Percival Robertson

Percival Francis Robertson

Blocks 98J & 99 Gungahlin District

Percival Francis Robertson was born in Edinburgh, Scotland in 1894 and studied at the Edinburgh College of Agriculture for three years before migrating to Australia in mid 1914. He spent the next nine months at the Rosenthal Government Experimental Farm in South Australia before enlisting in February 1915.

Robertson served at Gallipoli with the 27th Battalion but in March 1916, was transferred to the 2nd Pioneer Battalion in Egypt. He later served in France at Pozières, Bullecourt and the Third Battle of Ypres where he was shot in the thigh and sent to England to recover. He returned to his unit in July 1918, but was gassed a few days later. Robertson was Mentioned in Despatches for his work and finished the war with the rank of Lieutenant.

On the 27th January 1920, Robertson applied for a Soldier Settlement Block in the Federal Capital Territory (FCT). He stated that he was still suffering slight weakness from his bullet wound, receiving a pension of just over 26 shillings per fortnight and had £260 in cash. Robertson was officially described as "the best type of applicant interviewed". He had good local contacts as he was living in Gundaroo, NSW where his Commanding Officer in the 2nd Pioneer Battalion, John Donnelly, was a well known grazier.

Although Robertson preferred a lease with a longer tenure at Jerrabomberra or Tuggeranong, he was allocated land in the Ainslie-Majura Subdivision. On the 17th December 1920, he signed five year leases for Gungahlin Block 98J, of 544 acres (220 hectares) at £108/16 per annum, and Gungahlin Block 99 of 539 acres (218 hectares) at £67/7/6 per annum. These two blocks covered most of the modern day suburb of Hackett as well as the northern end of Ainslie.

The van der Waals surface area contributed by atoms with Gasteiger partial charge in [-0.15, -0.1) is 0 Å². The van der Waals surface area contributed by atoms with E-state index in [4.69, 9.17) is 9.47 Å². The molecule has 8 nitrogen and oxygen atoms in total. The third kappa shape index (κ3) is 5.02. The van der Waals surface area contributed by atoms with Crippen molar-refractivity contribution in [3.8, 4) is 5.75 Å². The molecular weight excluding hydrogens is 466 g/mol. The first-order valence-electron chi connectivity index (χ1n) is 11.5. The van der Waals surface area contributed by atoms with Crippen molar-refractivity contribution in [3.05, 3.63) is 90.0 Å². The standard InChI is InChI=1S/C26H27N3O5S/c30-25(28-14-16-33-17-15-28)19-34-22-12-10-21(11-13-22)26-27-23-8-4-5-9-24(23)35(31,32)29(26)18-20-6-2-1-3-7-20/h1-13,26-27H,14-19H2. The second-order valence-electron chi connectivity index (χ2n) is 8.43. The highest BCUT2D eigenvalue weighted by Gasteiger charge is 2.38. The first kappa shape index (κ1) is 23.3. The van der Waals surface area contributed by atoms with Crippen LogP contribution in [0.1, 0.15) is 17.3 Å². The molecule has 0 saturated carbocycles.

Google Maps image of area c2013 with Gungahlin Blocks 98J and 99 boundaries in red

Google Maps image of area c2013 with Gungahlin Blocks 98J and 99 boundaries in red.

Shortly after Robertson signed the leases and occupied the blocks, stock inspection reported a 73% lambing rate from his ewes giving him a flock of around 600 sheep. But like other Soldier Settlers, Robertson obtained an advance to purchase his stock. By April 1921, he was regretting that decision:

"The restriction caused through holding stock under mortgage to the Government", he complained "is liable to place me under serious disadvantage."

He claimed he had to pass up good business opportunities because of the constraints of the loans provided by the Commonwealth. The following month Robertson paid out his loans in full.

By September 1921, the Assistant Lands Inspector, Fred Cox, claimed that it was known locally that Robertson had "sold" his leases to Charles Masters, a grazier from the Gundaroo District. A man working the block told Cox that Masters employed him. According to Cox:

"Mr. Robertson discharged his mortgages some time ago, and that is when the sale is supposed to take place. The sheep now grazing upon the blocks are the property of Mr. Masters."

Notably, the sale occurred without the agreement of the Commonwealth.

Robertson stayed in the district and was living near Bungendore, NSW when he got engaged to Miss Bertha Bannerman of Sydney in 1930. However the marriage did not go ahead. In 1935, he instead married Joan Zouch. Percival Robertson died at Forster, NSW in 1970 aged 76 years.


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